Throughout California, species declines driven by anthropogenic factors necessitate efforts to re-establish extirpated populations and/or establish new populations to avert extinction. Successful (re-)introductions must address factors such as genetics, habitat conditions, and disturbance regimes, which will influence long-term population persistence. We explored these factors in an experimental reintroduction (2018-2020) of the state and federally endangered Ben Lomond wallflower (Erysimum teretifolium Brassicaceae) at the Bonny Doon Ecological Reserve (BDER), Santa Cruz County. We established wallflower through broadcast seeding, demonstrating the species’ ability to complete its entire life cycle in the eight sites, and by outplanting seedings, which experienced greater survivorship and reproduction than seeded plants due to their ‘head start’ in the greenhouse. There was no significant evidence of local adaptation, nor outbreeding depression in comparing the four genotypes of seedlings; however, hybrid crosses between Bonny Doon and non-Bonny Doon genotypes generally exhibited higher success, potentially reflecting heterosis: increased fitness from combining distinct genotypes. Among seeded plants, relative fitness was similar within the native-dominated silverleaf manzanita chaparral (sand chaparral) and maritime coast range ponderosa pine forest (sand parkland), though the latter features more fertile soils that support dense exotic plants, which reduce wallflower growth and survivorship in the absence of habitat treatments. Soil disturbance (“tilling”) increased wallflower growth, survivorship, and reproduction relative to just raking the soil, by loosening the soil and also initially reducing exotic plant competition in sand parkland. This research informed current efforts to expand wallflower populations by seeding the rare plant into areas burned or bull dozed during the 2020 wildfire, to compare fire and soil disturbance as future introduction treatments.

22.4    Response of Santa Cruz cypress to the CZU Lightening Complex Fire (2020) and the Martin Fire (2008)

Todd Lemein (United States Fish and Wildlife Service, Ventura, CA, USA), Jodi McGraw (Jodi McGraw Consulting, Freedom, CA, USA), Terris Kasteen (California Department of Fish and Wildlife, Santa Cruz, CA, USA)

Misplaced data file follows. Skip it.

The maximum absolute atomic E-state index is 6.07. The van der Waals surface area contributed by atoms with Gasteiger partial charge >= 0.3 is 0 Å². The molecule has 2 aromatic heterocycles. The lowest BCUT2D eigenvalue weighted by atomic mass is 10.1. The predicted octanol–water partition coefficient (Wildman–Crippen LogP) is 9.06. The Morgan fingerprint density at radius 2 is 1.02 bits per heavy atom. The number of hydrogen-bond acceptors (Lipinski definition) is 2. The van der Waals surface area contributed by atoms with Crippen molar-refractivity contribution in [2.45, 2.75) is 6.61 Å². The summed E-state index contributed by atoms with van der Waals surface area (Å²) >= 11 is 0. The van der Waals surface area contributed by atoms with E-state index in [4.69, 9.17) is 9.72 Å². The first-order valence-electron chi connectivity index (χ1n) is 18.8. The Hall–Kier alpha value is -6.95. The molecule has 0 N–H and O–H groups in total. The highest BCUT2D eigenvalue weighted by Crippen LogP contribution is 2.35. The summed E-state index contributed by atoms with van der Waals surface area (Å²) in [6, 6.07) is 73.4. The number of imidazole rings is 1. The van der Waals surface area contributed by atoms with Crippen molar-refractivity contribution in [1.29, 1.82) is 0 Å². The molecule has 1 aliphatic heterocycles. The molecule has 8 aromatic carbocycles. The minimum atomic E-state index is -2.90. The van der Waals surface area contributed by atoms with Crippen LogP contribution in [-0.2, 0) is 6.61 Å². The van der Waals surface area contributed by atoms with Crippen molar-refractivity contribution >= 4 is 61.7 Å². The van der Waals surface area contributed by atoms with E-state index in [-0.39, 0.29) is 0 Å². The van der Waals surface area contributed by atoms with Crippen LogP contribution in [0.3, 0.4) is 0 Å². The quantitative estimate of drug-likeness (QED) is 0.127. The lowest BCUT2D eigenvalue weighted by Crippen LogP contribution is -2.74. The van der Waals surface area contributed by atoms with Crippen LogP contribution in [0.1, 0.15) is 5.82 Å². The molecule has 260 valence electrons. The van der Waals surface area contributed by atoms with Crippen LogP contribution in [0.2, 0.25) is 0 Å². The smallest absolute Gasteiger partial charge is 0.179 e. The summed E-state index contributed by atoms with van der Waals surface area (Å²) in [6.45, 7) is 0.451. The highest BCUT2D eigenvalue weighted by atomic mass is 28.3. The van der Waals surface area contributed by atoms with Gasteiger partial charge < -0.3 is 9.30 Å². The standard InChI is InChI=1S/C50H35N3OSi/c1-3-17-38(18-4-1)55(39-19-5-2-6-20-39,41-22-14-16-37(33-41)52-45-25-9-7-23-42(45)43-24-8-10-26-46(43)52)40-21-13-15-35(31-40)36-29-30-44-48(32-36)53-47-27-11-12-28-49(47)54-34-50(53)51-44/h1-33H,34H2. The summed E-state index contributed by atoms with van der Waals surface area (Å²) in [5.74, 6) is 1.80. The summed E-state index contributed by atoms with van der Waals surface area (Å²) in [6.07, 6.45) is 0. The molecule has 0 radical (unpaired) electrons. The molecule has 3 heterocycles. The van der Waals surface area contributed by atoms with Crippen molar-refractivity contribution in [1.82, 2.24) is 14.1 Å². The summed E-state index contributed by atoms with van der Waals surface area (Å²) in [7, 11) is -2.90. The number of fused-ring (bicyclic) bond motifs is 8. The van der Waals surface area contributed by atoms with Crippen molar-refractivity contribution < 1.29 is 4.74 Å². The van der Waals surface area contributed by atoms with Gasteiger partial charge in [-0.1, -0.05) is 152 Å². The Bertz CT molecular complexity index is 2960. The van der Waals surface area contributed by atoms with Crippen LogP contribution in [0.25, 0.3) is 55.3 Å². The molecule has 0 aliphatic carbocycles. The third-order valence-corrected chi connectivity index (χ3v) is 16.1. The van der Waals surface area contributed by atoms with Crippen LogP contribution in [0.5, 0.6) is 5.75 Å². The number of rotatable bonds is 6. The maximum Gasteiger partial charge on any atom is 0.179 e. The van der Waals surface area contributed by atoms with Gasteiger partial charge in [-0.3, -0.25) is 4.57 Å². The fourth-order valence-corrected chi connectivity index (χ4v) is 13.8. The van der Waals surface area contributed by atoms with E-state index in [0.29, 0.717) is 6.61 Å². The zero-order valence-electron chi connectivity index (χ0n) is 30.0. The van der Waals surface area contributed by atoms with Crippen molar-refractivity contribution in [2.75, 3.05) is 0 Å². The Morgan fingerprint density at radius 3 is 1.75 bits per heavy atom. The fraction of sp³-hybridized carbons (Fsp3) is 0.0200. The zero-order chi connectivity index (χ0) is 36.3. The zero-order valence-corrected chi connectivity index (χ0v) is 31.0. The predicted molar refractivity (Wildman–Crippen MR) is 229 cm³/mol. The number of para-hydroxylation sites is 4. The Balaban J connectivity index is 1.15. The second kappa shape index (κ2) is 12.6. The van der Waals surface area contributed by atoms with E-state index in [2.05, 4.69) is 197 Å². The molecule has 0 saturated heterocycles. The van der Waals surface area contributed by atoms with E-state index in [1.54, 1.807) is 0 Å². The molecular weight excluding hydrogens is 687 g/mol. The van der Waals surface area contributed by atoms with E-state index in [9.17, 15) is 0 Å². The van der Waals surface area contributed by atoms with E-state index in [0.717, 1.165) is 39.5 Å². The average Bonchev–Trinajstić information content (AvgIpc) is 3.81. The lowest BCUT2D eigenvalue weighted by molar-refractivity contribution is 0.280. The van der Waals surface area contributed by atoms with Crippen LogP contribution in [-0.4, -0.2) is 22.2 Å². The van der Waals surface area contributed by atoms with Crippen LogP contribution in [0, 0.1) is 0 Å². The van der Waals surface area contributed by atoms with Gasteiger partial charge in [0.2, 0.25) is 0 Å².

The 2020 CZU Lightning Complex Fire burned 86,529 acres in the Santa Cruz Mountains, including four of the five populations of Santa Cruz cypress (Hesperocyparis abramsiana). Fire aides in opening cones of Santa Cruz cypress, releasing seed, and establishing an open canopy and bare mineral soil, which together should promote stand regeneration and survival. While the recent fire could promote populations of Santa Cruz cypress, several anthropogenic factors including alteration of the natural disturbance regime, exotic plants, drought, and climate change, create the potential for the fire to negatively impact the species. The US Fish and Wildlife Service funded a proposal to monitor the regeneration of the four burned populations, as well as to reassess the recovery of the fifth population that was burned in the 2008 Martin Fire. The first year of results collected in Spring 2022 will present a qualitative assessment of the effects of the 2020 fire and the initial progress of stand regeneration by examining Santa Cruz cypress distribution, abundance, population structure, and habitat conditions. A recensus of permanent plots established following the 2008 Martin Fire, which burned the fifth population, will also be presented to assess the longer-term effects of fire on that population. The results presented will be derived from data collected in the first year of a three year study.

22.5    Panel of Four Speakers

Tammie Beyerl (Ascent Environmental, Sacramento, CA, USA), Alan Kaufmann (Laguna Canyon Foundation, Laguna Beach, CA, USA), Todd Lemein (United States Fish and Wildlife Service, Ventura, CA, USA), Jodi M. McGraw (Jodi McGraw Consulting, Freedom, CA, USA)